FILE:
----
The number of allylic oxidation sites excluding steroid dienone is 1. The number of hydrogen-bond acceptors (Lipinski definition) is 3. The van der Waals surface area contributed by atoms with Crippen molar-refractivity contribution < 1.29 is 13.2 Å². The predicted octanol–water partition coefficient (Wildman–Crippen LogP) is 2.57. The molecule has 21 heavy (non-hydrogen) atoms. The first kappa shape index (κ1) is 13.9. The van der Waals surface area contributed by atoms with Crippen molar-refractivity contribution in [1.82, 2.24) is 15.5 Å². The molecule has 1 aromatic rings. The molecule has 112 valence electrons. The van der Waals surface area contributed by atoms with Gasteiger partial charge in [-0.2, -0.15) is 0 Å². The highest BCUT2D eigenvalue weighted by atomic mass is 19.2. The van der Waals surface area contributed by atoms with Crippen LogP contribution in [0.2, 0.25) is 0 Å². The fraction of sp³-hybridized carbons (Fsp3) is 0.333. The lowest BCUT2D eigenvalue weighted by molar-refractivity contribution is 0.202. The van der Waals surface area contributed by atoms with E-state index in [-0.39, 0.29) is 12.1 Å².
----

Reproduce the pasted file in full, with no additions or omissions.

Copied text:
The number of allylic oxidation sites excluding steroid dienone is 1. The number of hydrogen-bond acceptors (Lipinski definition) is 3. The van der Waals surface area contributed by atoms with Crippen molar-refractivity contribution < 1.29 is 13.2 Å². The predicted octanol–water partition coefficient (Wildman–Crippen LogP) is 2.57. The molecule has 21 heavy (non-hydrogen) atoms. The first kappa shape index (κ1) is 13.9. The van der Waals surface area contributed by atoms with Crippen molar-refractivity contribution in [1.82, 2.24) is 15.5 Å². The molecule has 1 aromatic rings. The molecule has 112 valence electrons. The van der Waals surface area contributed by atoms with Gasteiger partial charge in [-0.2, -0.15) is 0 Å². The highest BCUT2D eigenvalue weighted by atomic mass is 19.2. The van der Waals surface area contributed by atoms with Crippen LogP contribution in [0.2, 0.25) is 0 Å². The fraction of sp³-hybridized carbons (Fsp3) is 0.333. The lowest BCUT2D eigenvalue weighted by molar-refractivity contribution is 0.202. The van der Waals surface area contributed by atoms with E-state index in [-0.39, 0.29) is 12.1 Å².